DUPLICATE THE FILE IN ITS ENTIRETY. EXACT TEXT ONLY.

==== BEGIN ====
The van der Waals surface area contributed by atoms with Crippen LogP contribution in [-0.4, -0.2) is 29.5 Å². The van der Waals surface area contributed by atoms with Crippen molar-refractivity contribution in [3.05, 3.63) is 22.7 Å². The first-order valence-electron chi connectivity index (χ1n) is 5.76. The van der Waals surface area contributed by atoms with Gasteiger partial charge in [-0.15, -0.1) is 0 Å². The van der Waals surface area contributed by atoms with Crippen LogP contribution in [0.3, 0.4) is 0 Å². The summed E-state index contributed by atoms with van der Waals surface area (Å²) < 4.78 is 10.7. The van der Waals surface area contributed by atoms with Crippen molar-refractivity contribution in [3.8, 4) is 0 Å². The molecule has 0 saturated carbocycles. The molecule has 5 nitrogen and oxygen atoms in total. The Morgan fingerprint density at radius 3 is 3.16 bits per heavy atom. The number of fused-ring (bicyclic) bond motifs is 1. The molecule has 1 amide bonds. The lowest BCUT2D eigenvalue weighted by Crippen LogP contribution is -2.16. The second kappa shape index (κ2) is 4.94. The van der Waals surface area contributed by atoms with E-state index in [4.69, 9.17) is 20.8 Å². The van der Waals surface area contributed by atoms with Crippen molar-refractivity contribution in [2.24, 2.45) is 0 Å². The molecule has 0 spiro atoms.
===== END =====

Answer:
The van der Waals surface area contributed by atoms with Crippen LogP contribution in [-0.4, -0.2) is 29.5 Å². The van der Waals surface area contributed by atoms with Crippen molar-refractivity contribution in [3.05, 3.63) is 22.7 Å². The first-order valence-electron chi connectivity index (χ1n) is 5.76. The van der Waals surface area contributed by atoms with Gasteiger partial charge in [-0.15, -0.1) is 0 Å². The van der Waals surface area contributed by atoms with Crippen LogP contribution in [0.3, 0.4) is 0 Å². The summed E-state index contributed by atoms with van der Waals surface area (Å²) < 4.78 is 10.7. The van der Waals surface area contributed by atoms with Crippen molar-refractivity contribution in [3.8, 4) is 0 Å². The molecule has 0 saturated carbocycles. The molecule has 5 nitrogen and oxygen atoms in total. The Morgan fingerprint density at radius 3 is 3.16 bits per heavy atom. The number of fused-ring (bicyclic) bond motifs is 1. The molecule has 1 amide bonds. The lowest BCUT2D eigenvalue weighted by Crippen LogP contribution is -2.16. The second kappa shape index (κ2) is 4.94. The van der Waals surface area contributed by atoms with E-state index in [4.69, 9.17) is 20.8 Å². The van der Waals surface area contributed by atoms with Crippen molar-refractivity contribution in [2.24, 2.45) is 0 Å². The molecule has 0 spiro atoms.